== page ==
Wednesday, December 29, 2010
This is a la nina year, which I was cheerfully told by a client would mean a colder-than-usual winter. I immediately cursed him roundly and then threatened him with bodily harm if he was right, but strangely, that has not changed things for me. It HAS been colder than usual, and that's not the extent of it.
For one thing, the weather predictors seem to have taken la nina as licence to lie to us more than usual. Okay, I know they aren't really lying; they're guessing. But they'll blithely promise us a 10-degree jump in temperature, with clouds and snow, and what we get is crystal clear skies and a 5 degree DROP in temperature. It's hard not to be annoyed by that, especially if your starting point is subzero.
For another thing, we had some wicked strong winds this winter. It started when I was at work one day; the temperature had come up, according to the thermometer at the clinic. However, the wind came up along with it, dropping the effective temperature. By evening, when I was getting ready to leave work, it was a challenge to open the back door at the clinic, and should you be so foolish to be coming in that door, you had to watch carefully that the wind didn't slam the door on your ankle hard enough to break it.
Well. THAT'S fun.
Even more fun was the fact that we'd had a recent snow, and all of it was now blowing southwest at a high rate of speed. There is, of course, the bright side: just walking to the truck, I got free dermabrasion from tiny sand-like grains of ice and road grit.
Mmmm. That's refreshing.
Moreover, once you stagger blindly across the parking lot and find your truck (mainly by feel, since you can't really open your eyes wider than miserly slits), you get to try to open the truck door. Since the truck is parked nose-on into the wind, this will require at least three tries, since on the first two the wind will snatch the door out of your rapidly-numbing hands and slam it shut again. The windshield will be hazy with airborne grit, but the truck will start faithfully.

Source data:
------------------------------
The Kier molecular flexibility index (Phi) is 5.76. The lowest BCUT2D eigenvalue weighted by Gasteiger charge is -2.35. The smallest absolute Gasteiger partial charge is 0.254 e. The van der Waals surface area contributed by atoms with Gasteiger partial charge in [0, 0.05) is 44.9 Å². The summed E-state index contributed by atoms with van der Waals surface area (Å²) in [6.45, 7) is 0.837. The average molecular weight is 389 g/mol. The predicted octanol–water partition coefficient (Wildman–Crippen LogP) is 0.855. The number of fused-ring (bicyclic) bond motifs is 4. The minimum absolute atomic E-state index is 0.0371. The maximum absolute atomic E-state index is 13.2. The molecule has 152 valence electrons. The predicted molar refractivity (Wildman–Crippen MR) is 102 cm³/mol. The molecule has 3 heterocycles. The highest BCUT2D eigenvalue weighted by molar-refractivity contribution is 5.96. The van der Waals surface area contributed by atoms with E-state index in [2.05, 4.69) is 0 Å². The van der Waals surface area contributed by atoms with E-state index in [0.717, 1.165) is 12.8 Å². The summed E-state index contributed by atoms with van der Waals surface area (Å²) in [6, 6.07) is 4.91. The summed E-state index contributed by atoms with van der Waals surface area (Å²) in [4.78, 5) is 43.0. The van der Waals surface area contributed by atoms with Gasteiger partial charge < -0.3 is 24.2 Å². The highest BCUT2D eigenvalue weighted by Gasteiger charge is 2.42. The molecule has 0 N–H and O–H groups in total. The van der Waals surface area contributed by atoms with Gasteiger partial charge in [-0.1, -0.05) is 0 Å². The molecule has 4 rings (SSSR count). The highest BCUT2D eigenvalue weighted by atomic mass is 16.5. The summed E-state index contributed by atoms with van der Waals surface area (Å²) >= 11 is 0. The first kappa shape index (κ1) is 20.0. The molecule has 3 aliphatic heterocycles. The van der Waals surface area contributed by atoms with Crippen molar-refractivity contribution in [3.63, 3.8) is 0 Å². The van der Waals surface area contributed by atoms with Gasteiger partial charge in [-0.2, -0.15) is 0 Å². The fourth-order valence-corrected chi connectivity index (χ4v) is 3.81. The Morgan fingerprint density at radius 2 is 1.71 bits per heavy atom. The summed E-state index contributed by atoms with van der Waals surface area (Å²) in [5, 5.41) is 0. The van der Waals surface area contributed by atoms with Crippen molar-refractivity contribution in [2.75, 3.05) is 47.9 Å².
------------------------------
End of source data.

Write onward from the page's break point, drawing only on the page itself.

Now comes the entertaining drive home. There will be a ground blizzard of epic proportions. This is disorienting to drive in for several reasons: First, you can't see the road itself, nor any lane lines or other markings. This is in part because it's dark out, and in part because the curtain of blowing snow is inches thick and not punctuated by much in the way of lulls or gaps. Second, as you squint at the river of snow flowing across the road, your eye wants to follow the motion, which makes it challenging not to let your wheel go with it. This effect is enhanced by the fact that the snow isn't crossing the road perpendicularly, but at something of an angle, making it harder to sort out visually where you are supposed to be aiming your vehicle. And last but not least, you're fighting the buffeting of the gale the entire time, trying to steer a straight course against the blustering tug of the wind on your rig, and through the shifting veil of snow concealing the road from your eye.
Eventually, however, you will arrive home, only to discover that, while the winds are lower at home, the ambient temp is also lower, which makes your truck sad. On the plus side, there's little drifting to contend with, and the winds are forecast to die down overnight.
As it turns out, those weather people lied about that. AGAIN.
In the morning the winds have picked up. Luckily it's a day off, so I can wait til daylight to go out and fight my way back into town (which I might not do if not for the fact that I have to return our on-call cell phone to the clinic). I warm up the truck, back down my hill, sashay my truck forward through the lightly-drifted part of my lower driveway, and pause to check for traffic before I pull out.
Oh, goodie. There are huge drifts across the road now. Yay. Not.